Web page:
Herman continues, "Once widowhood is established, we follow a strict schedule. With the exception of a few things, we can say that everything is done as at a lot of other lofts. Fanciers say that hens have to be basketted weekly, but this is not a fixed rule here. It is possible that in the beginning of the season the hens are basketted several times every week, but as of June the hens are basketted every two weeks. Between the two races, they stay home and I mean really home. It is possible that the hen stays home and the cock is basketted, or the opposite can be done, but for the same money both are basketted or are at home. Here, it is each bird's condition that decides if the birds are basketted, yes or no! The pigeons that stayed home are, on the arrival day of the other birds, closed up in half of the widowhood box. When the pigeons come, home they can choose next to which cock or hen they want to sit. Only when around two-thirds of the birds are home do I go to the loft to close up the pigeons couple by couple."

"Upon arrival," Herman explains, "we work directly at the recuperation, and this starts with a good meal. Concerning feeding we've got our own system. This means I buy the best mixtures of several brands and on my own opinion I mix 50% racing mixture + 25% ma´s (corn) + 25% Super Diet. I give this mixture on arrival (Saturday), and the quantity is as much as they want. Also, the morning after they get this mixture. On the Sunday evening the mixture is already changed to 2/3 Super Diet + 1/3 ma´s. This mixture is given until Tuesday morning. On Tuesday evening and Wednesday, a racing mixture is on the menu. Thursday is basketting day, and I always like to basket birds for a 'two-night basket' with a little bit of food in the crop. Therefore, I feed on Thursday morning only 10g/bird a mix of Super Diet and ma´s. In the afternoon (around 2:00 p.m.) again Super Diet + ma´s is fed. After this last meal they have about three hours to drink and then they're basketted. As you can see, we always feed the birds twice a day and we take our time in feeding them. Normally, the birds get around 15 minutes to eat what they want, but we can say that the pigeons get approximately 35 to 40grams of feed a day.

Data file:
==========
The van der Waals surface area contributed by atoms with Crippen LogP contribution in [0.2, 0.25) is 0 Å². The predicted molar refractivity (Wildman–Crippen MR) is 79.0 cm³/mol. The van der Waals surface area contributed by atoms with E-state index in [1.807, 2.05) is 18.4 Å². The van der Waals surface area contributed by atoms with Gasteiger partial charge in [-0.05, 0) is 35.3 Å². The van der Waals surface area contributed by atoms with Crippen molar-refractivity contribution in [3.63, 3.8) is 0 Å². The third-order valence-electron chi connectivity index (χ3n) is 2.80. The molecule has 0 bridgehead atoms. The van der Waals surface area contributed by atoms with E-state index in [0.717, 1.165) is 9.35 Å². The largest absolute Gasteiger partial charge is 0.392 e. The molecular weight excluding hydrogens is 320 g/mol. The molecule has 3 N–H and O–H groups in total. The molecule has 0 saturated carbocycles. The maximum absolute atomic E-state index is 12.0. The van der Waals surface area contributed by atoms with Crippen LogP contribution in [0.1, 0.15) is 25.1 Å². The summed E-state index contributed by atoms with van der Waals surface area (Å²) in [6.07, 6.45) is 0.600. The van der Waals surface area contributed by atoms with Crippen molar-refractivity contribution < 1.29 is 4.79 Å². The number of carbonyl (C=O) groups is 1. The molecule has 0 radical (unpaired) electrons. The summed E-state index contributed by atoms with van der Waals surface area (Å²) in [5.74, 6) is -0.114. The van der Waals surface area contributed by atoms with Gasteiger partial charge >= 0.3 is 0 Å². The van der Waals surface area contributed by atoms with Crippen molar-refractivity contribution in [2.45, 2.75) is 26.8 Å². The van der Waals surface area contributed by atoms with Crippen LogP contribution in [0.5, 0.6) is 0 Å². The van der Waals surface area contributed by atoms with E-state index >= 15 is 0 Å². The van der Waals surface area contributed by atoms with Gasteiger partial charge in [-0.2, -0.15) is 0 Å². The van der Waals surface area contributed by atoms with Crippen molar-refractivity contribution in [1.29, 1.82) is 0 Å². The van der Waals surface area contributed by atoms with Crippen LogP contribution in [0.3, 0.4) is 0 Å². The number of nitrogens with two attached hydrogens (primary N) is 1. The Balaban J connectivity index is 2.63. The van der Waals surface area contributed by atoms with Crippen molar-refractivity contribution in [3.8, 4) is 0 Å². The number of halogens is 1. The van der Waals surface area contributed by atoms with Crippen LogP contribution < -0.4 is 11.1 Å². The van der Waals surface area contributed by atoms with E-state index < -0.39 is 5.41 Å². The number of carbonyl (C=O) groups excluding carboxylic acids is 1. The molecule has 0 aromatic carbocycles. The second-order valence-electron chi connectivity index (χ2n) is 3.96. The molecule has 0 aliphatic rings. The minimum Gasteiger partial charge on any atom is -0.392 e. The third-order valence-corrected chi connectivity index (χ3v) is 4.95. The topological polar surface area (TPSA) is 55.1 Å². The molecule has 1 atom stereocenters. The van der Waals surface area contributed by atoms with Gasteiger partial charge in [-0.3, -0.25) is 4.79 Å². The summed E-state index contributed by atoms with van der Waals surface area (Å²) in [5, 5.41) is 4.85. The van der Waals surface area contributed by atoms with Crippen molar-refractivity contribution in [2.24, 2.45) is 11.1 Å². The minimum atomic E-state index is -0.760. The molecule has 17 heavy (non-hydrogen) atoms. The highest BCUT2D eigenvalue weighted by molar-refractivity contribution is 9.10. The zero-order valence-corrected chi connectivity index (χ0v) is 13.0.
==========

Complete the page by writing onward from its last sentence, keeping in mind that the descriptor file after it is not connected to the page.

Breeder on nest

Inside the
youngbird loft

on straw


Aviary for bathing

Another aviary
for bathing
Herman confides, "We don't need to keep secrets from each other. Without medication, it is not possible to put good results on paper. A good season starts with a good winter breeding. When it already goes wrong during that period, then it will be hard to put the birds on the road to top condition again. I treat all the birds against paratyphus at the end November. This is done with a cure in the drinking water. There's no vaccination afterwards. Once this treatment is finished, we go to the specialized vet and let the him dictate what the pigeons need."

"Once the youngsters from the early breeding have been weaned for a few days," Herman continues, "the old birds are treated against tricho with a ronidazole product. This tricho cure is repeated when the racing birds are coupled for the second time. Before they have their first training tosses, they're treated with Soludox against ornithosis. During the season, we follow a strict medical routine. In 2005 I treated every three weeks with Soludox. Only the youngbirds were treated more often. Everything depends on how good or bad the results are. I can say that during my best racing seasons, I treated not that much."

"Every year we have a visit from the youngbird disease," Herman says. "The earlier it comes, the better. As soon as one youngbird turns his crop upside down I have already mixed some antibiotic in the drinker. Last season, I thought to be clever that I wouldn't treat at the first signs of the disease. No, I waited until three-fourths of the youngbird team became ill, and that was a mistake because it took me a great deal longer to kill the virus."